Energy justice at the Department of Energy
Shalanda Baker is the the first-ever deputy director for energy justice at the Department of Energy.
Shalanda Baker: From where I sit, there are a few key issues that we really need to tackle. One is the extraordinary energy burden that communities around the country face. We know that low-income communities are often paying upward of 10 percent, 20 percent, sometimes even 30 percent, of overall household income just to keep the lights on.
The gap with respect to solar ownership and solar access is another issue that I'm excited to tackle here at DOE. The third major initiative that I'm excited to work on is introducing pathways to access capital so that we have businesses that are coming from so-called disadvantaged communities that can participate in this energy transition, as well as communities that lack access to traditional finance. They need to be able to have access to capital in this transition.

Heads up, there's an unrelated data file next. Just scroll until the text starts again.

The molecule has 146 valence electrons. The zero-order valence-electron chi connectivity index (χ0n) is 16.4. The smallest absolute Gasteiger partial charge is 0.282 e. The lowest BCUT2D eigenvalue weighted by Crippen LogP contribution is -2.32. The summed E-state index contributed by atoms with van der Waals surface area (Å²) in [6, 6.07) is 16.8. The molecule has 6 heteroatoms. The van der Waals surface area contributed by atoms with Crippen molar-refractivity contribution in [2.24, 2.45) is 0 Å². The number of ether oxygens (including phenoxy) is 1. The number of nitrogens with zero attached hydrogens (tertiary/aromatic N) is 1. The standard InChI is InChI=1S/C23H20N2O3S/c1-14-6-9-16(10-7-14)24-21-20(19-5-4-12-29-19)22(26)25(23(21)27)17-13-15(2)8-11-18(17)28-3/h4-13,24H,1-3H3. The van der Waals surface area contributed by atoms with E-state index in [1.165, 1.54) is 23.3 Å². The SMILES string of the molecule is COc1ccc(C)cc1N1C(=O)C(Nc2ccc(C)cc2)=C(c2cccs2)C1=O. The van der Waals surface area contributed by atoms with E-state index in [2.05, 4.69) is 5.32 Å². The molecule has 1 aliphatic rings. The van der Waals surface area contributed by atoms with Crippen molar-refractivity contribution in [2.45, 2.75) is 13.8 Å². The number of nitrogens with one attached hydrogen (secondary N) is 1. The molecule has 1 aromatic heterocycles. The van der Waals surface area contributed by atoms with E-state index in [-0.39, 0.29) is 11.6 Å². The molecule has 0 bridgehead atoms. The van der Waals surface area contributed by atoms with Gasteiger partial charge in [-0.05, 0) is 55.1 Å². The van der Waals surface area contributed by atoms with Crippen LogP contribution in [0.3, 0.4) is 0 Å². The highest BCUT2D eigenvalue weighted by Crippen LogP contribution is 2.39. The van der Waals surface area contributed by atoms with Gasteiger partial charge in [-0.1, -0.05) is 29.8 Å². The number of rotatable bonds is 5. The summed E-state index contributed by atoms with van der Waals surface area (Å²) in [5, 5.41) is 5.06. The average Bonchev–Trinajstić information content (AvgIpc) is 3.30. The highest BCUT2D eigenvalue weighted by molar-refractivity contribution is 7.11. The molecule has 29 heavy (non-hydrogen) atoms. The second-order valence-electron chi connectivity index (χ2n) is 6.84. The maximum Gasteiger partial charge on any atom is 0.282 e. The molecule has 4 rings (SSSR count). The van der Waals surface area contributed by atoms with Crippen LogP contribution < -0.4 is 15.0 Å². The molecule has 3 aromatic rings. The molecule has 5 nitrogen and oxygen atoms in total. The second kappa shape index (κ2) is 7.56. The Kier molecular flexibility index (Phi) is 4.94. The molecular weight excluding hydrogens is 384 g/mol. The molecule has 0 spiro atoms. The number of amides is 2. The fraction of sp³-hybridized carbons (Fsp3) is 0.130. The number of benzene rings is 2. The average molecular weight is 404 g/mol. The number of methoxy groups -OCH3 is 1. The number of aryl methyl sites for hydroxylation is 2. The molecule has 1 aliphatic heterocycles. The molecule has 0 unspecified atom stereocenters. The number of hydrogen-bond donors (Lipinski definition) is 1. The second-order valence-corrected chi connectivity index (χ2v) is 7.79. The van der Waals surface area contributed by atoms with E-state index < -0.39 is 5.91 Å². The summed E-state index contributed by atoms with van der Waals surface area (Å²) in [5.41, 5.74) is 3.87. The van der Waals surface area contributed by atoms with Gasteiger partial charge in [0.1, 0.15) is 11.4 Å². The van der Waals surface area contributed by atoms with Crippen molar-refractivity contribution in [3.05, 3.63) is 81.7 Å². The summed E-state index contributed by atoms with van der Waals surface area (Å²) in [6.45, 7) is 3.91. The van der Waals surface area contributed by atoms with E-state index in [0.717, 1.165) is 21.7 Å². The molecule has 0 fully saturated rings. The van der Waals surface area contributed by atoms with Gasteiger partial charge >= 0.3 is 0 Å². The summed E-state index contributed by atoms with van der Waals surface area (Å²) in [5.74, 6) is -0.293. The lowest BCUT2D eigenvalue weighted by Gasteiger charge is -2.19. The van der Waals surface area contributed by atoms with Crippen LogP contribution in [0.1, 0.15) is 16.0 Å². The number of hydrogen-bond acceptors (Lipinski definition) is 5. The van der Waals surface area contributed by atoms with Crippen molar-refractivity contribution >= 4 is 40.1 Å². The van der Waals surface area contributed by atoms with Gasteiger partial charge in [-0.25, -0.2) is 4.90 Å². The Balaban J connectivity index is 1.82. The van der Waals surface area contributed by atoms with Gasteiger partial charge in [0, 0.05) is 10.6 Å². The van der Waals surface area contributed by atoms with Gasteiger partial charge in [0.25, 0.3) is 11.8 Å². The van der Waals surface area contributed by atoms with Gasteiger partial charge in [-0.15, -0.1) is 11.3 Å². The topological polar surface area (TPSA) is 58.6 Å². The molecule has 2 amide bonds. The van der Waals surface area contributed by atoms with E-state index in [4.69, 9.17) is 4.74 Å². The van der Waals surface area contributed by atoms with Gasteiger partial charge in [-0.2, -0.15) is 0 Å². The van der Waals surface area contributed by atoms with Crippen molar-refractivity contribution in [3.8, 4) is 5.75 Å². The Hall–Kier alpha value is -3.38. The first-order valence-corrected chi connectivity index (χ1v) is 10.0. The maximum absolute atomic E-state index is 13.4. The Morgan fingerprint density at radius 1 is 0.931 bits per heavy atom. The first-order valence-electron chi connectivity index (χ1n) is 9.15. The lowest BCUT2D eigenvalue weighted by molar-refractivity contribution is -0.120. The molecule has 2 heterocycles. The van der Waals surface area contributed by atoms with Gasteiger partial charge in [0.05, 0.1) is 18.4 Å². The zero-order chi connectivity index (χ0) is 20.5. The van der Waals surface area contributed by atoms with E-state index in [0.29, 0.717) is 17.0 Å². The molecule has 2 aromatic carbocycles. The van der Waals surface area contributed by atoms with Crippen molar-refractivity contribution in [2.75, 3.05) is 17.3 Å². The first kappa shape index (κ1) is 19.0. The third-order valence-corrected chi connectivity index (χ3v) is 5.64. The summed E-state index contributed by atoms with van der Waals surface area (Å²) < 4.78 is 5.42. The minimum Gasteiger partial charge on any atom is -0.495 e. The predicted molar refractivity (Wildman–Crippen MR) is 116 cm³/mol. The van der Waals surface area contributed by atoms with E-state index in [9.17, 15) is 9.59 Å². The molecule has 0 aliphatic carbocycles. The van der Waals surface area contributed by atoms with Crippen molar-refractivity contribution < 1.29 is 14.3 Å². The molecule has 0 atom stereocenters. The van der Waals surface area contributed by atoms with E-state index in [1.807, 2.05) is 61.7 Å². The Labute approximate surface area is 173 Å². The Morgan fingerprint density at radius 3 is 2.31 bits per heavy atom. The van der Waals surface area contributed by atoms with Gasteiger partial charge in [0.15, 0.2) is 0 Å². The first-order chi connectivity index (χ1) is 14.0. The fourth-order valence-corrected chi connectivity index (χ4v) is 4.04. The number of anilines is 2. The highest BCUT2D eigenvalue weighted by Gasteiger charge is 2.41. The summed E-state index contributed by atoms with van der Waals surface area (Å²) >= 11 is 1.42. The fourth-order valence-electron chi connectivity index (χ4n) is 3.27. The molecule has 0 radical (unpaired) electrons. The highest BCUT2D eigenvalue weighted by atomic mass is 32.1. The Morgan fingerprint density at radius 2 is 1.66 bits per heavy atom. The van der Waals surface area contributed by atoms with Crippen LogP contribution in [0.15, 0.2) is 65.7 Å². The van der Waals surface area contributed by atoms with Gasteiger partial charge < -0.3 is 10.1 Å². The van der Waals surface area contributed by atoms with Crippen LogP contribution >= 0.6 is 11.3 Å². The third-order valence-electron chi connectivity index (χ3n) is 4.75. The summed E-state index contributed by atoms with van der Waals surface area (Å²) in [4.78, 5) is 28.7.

The last big initiative that I'm excited to work on is really about wealth creation. And that includes creating pathways for new jobs and businesses in this transition.
We'll close with parting words from Secretary Granholm: "Like all of us at DOE, we need to keep a pulse on what the public needs so that the local government officials and community organizations and homeowners who are tuning in — Yoda ones we need to hear."